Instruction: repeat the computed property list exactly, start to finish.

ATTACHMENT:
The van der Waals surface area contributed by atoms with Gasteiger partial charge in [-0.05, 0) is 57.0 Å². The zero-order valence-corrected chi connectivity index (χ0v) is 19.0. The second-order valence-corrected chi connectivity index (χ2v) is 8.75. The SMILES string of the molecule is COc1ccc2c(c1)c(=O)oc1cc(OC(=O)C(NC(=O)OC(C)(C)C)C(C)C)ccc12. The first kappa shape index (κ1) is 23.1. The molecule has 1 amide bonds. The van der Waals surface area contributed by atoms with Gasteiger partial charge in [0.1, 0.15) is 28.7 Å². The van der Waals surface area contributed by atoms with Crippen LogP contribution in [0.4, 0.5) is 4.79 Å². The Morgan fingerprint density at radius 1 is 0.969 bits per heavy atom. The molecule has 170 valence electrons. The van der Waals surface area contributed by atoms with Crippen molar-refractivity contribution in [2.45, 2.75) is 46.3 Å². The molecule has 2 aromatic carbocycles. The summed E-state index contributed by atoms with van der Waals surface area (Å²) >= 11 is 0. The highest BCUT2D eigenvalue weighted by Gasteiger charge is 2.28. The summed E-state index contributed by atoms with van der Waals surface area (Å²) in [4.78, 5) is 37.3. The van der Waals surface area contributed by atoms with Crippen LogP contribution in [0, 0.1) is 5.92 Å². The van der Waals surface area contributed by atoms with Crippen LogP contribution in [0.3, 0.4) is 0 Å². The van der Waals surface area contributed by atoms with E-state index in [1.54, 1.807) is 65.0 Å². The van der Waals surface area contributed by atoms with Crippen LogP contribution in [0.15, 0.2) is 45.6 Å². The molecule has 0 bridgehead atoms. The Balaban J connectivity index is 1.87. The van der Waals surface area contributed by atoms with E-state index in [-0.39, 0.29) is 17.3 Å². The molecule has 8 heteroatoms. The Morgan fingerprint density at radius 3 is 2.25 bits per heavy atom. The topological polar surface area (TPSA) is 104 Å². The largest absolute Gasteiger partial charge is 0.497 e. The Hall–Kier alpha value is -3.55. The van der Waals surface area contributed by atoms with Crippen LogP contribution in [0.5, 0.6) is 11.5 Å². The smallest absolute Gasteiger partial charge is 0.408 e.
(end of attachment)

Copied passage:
The van der Waals surface area contributed by atoms with Gasteiger partial charge in [-0.05, 0) is 57.0 Å². The zero-order valence-corrected chi connectivity index (χ0v) is 19.0. The second-order valence-corrected chi connectivity index (χ2v) is 8.75. The SMILES string of the molecule is COc1ccc2c(c1)c(=O)oc1cc(OC(=O)C(NC(=O)OC(C)(C)C)C(C)C)ccc12. The first kappa shape index (κ1) is 23.1. The molecule has 1 amide bonds. The van der Waals surface area contributed by atoms with Gasteiger partial charge in [0.1, 0.15) is 28.7 Å². The van der Waals surface area contributed by atoms with Crippen LogP contribution in [0.4, 0.5) is 4.79 Å². The Morgan fingerprint density at radius 1 is 0.969 bits per heavy atom. The molecule has 170 valence electrons. The van der Waals surface area contributed by atoms with Crippen molar-refractivity contribution in [2.45, 2.75) is 46.3 Å². The molecule has 2 aromatic carbocycles. The summed E-state index contributed by atoms with van der Waals surface area (Å²) >= 11 is 0. The highest BCUT2D eigenvalue weighted by Gasteiger charge is 2.28. The summed E-state index contributed by atoms with van der Waals surface area (Å²) in [4.78, 5) is 37.3. The van der Waals surface area contributed by atoms with Crippen LogP contribution in [0, 0.1) is 5.92 Å². The van der Waals surface area contributed by atoms with Crippen LogP contribution in [0.3, 0.4) is 0 Å². The van der Waals surface area contributed by atoms with E-state index in [1.54, 1.807) is 65.0 Å². The van der Waals surface area contributed by atoms with Crippen LogP contribution in [0.15, 0.2) is 45.6 Å². The molecule has 0 bridgehead atoms. The Balaban J connectivity index is 1.87. The van der Waals surface area contributed by atoms with E-state index in [-0.39, 0.29) is 17.3 Å². The molecule has 8 heteroatoms. The Morgan fingerprint density at radius 3 is 2.25 bits per heavy atom. The topological polar surface area (TPSA) is 104 Å². The largest absolute Gasteiger partial charge is 0.497 e. The Hall–Kier alpha value is -3.55. The van der Waals surface area contributed by atoms with Crippen LogP contribution in [0.5, 0.6) is 11.5 Å². The smallest absolute Gasteiger partial charge is 0.408 e.